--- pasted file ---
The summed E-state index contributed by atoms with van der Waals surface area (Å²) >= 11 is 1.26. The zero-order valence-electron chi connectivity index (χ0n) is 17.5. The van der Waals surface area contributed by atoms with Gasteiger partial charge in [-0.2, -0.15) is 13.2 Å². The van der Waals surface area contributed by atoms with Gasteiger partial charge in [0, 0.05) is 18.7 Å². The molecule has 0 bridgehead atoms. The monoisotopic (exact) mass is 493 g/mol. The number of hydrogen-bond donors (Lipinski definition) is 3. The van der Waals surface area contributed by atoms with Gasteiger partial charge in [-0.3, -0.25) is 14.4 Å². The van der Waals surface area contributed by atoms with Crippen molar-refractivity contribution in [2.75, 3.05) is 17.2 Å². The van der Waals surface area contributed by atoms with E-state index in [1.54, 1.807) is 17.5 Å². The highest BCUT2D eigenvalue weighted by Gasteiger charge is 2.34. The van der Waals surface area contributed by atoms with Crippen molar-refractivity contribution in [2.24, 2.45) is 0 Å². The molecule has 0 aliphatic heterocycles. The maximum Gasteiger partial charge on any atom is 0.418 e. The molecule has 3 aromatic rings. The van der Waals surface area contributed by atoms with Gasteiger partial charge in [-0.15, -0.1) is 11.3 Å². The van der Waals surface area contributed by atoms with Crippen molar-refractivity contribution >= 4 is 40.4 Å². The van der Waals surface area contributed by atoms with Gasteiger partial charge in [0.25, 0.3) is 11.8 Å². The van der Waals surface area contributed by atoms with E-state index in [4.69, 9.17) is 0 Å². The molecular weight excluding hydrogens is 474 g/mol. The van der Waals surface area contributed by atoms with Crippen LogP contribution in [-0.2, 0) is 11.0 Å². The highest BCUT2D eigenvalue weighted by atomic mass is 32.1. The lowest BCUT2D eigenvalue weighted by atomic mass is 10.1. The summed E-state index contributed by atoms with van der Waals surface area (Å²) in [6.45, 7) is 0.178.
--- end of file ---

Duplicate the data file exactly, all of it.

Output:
The summed E-state index contributed by atoms with van der Waals surface area (Å²) >= 11 is 1.26. The zero-order valence-electron chi connectivity index (χ0n) is 17.5. The van der Waals surface area contributed by atoms with Gasteiger partial charge in [-0.2, -0.15) is 13.2 Å². The van der Waals surface area contributed by atoms with Gasteiger partial charge in [0, 0.05) is 18.7 Å². The molecule has 0 bridgehead atoms. The monoisotopic (exact) mass is 493 g/mol. The number of hydrogen-bond donors (Lipinski definition) is 3. The van der Waals surface area contributed by atoms with Gasteiger partial charge in [-0.3, -0.25) is 14.4 Å². The van der Waals surface area contributed by atoms with Crippen molar-refractivity contribution in [2.75, 3.05) is 17.2 Å². The van der Waals surface area contributed by atoms with E-state index in [1.54, 1.807) is 17.5 Å². The highest BCUT2D eigenvalue weighted by Gasteiger charge is 2.34. The van der Waals surface area contributed by atoms with Crippen molar-refractivity contribution in [2.24, 2.45) is 0 Å². The molecule has 0 aliphatic heterocycles. The maximum Gasteiger partial charge on any atom is 0.418 e. The molecule has 3 aromatic rings. The van der Waals surface area contributed by atoms with Gasteiger partial charge in [-0.15, -0.1) is 11.3 Å². The van der Waals surface area contributed by atoms with Crippen molar-refractivity contribution >= 4 is 40.4 Å². The van der Waals surface area contributed by atoms with Gasteiger partial charge in [0.25, 0.3) is 11.8 Å². The van der Waals surface area contributed by atoms with E-state index in [4.69, 9.17) is 0 Å². The molecular weight excluding hydrogens is 474 g/mol. The van der Waals surface area contributed by atoms with Crippen LogP contribution in [-0.2, 0) is 11.0 Å². The highest BCUT2D eigenvalue weighted by atomic mass is 32.1. The lowest BCUT2D eigenvalue weighted by atomic mass is 10.1. The summed E-state index contributed by atoms with van der Waals surface area (Å²) in [6.45, 7) is 0.178.